Tony’s Town Square Restaurant

This Italian-style restaurant, located on the Magic Kingdom’s Main Street, U.S.A, first opened as Tony’s Town Square in 1989 and was themed after the famous spaghetti and meatball scene from Disney’s Lady and the Tramp. The movie plays on a television in the restaurant’s lobby for young guests, and the dining room contains references to the classic film. If you happen to be dining around the time for the park’s nightly Main Street Electrical Parade, request a table near the windows for a great view. While a request won’t guarantee the table or location that you want, it never hurts to ask and Disney usually does what they can to accommodate guests wishes.

Little Mermaid in the Festival of Fantasy Parade
Little Mermaid in the Festival of Fantasy Parade

The Little Mermaid

While Disney’s The Little Mermaid is a film, not an actual addition to Disney World, I had to include it because the film’s story and characters have become steady additions to the Disney World parks and resorts due to its successful release in 1989. In fact, The Little Mermaid deserves a lot of credit because many consider it to be the film which sparked the Disney Renaissance, an era of success that the company hadn’t experienced since the days of Walt Disney and which only encouraged growth and attendance for the Disney World Resort. So just where can you see Ariel and the gang at Disney World today? At Hollywood Studios, you can enjoy the Voyage of the Little Mermaid show and Ariel’s presence in Fantasmic. The Little Mermaid also has a scene in Mickey’s Philharmagic and has had a consistent presence in many park parades over the years, including in the Magic Kingdom’s newest parade, Festival of Fantasy. The Little Mermaid also has its own themed wing at the new Art of Animation Resort and its own statue outside the Disney’s Beach Club Villas and more. For example, years ago, the Magic Kingdom had a section of Fantasyland dedicated to Ariel and her friends called Ariel’s Grotto where guests could meet the popular mermaid. That section closed but New Fantasyland now has a Little Mermaid attraction, Under the Sea – Journey of the Little Mermaid, housed inside of Prince Eric’s castle along with the new Ariel’s Grotto where, once again, you can still meet Ariel herself. It’s now one of my favorite parts of the Magic Kingdom! (Under the Sea – Journey of the Little Mermaid will be undergoing refurbishment from February 2, 2015 to March 6, 2015.)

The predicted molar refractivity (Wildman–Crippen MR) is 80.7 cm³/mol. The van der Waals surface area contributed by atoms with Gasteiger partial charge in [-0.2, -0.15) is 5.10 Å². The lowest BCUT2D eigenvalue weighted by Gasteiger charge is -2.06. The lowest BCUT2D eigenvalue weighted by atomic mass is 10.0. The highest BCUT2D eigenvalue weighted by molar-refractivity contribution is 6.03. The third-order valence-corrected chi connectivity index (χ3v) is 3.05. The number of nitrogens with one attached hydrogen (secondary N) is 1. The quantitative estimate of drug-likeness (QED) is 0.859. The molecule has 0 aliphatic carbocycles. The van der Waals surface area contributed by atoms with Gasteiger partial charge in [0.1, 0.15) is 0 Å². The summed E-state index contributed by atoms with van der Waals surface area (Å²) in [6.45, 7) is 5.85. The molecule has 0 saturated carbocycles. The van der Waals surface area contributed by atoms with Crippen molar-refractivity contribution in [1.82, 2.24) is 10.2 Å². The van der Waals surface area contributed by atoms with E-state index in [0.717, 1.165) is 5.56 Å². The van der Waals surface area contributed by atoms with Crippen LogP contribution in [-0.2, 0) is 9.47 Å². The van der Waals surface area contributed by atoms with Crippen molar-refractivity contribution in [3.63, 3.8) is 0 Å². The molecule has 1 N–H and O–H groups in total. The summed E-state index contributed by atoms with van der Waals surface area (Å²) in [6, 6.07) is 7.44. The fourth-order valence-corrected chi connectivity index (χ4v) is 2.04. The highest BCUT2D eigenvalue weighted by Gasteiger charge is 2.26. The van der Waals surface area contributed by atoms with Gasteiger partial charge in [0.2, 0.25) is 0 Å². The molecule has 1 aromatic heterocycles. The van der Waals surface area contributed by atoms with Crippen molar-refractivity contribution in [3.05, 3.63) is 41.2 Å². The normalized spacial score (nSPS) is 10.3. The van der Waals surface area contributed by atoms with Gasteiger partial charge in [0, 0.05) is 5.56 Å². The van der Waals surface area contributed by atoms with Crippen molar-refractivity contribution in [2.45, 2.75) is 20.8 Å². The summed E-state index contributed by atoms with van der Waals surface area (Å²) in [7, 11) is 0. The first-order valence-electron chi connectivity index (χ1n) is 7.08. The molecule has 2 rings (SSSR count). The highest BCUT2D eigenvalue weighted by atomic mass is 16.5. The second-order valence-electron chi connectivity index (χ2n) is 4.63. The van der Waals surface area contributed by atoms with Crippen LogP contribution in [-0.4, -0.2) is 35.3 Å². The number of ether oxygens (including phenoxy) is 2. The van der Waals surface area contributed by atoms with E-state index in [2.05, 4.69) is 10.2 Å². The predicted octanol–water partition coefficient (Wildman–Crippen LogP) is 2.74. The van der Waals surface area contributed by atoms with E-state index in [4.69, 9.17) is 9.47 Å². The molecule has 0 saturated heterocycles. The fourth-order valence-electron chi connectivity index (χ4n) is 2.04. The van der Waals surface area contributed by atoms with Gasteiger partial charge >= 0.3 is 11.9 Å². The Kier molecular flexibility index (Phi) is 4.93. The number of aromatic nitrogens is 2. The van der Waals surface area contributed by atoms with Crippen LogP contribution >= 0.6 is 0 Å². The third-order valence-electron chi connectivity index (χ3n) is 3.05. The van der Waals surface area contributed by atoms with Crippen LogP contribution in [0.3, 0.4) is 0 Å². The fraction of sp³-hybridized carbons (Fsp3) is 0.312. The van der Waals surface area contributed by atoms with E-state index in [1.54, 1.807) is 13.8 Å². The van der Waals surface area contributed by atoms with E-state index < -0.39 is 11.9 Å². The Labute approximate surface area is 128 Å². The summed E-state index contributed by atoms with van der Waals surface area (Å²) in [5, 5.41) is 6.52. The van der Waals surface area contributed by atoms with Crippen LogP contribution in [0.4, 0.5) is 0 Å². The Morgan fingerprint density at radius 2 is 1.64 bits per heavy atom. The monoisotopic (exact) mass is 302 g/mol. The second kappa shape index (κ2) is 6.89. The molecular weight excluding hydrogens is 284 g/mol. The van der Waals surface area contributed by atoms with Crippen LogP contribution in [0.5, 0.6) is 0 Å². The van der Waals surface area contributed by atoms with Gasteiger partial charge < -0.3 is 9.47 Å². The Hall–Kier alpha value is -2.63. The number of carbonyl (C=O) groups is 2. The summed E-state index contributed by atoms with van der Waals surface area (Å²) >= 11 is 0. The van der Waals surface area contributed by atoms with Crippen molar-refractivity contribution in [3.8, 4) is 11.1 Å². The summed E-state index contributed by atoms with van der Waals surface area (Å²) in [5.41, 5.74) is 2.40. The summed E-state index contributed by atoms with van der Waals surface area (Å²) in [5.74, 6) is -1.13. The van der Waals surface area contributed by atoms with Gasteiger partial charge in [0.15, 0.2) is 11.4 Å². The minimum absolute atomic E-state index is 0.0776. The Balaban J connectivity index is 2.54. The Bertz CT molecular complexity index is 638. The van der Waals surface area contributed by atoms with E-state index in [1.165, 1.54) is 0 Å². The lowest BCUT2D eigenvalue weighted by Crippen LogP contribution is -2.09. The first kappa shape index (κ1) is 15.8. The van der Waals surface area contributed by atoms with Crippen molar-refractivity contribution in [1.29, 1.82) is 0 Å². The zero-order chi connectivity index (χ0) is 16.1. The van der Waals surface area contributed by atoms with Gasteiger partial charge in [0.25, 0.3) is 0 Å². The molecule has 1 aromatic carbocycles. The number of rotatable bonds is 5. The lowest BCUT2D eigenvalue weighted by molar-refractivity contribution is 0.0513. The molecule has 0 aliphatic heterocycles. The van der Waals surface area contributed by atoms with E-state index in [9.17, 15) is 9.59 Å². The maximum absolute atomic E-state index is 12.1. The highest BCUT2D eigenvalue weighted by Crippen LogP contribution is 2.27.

Star Tours – The Adventures Continue

Star Tours Rex
Star Tours Rex

I have a confession. I am a huge Star Wars nerd and therefore, Star Tours at Hollywood Studios is one of my most favorite attractions in all of Disney World; but it isn’t just important to me. In fact, since this motion simulator attraction first debuted at Disney World’s MGM Studios in 1989, it has been making big waves for the Disney Company and Disney World ever since, as well as serving as the launchpad for the annual Star Wars Weekends at Hollywood Studios. The attraction itself was the product of a partnership between George Lucas, the creator of Star Wars, and Disney which paved the way for Disney purchasing Lucasfilm and the ability to create new Star Wars films in recent years. But let’s get back to the attraction itself, shall we? You see, the Star Tours of 1989 is not the Star Tours we know today. The first Star Tours focused on the original trilogy where guests were told they were taking a tour to Endor, only to have their inexperienced droid pilot, Rex, accidentally drop them in the middle of the battle to blow up the Death Star. This version closed in 2010, only to be reopened in 2011 as Star Tours – The Adventures Continue featuring a 3-D randomized experience with over 50 story combinations, featuring characters and locations from all six films. For those of you who still remember the original version, keep an eye open when waiting in the Star Tours queue for Rex, the old Star Tours pilot, who has been labeled defective!

Indiana Jones Epic Stunt Spectacular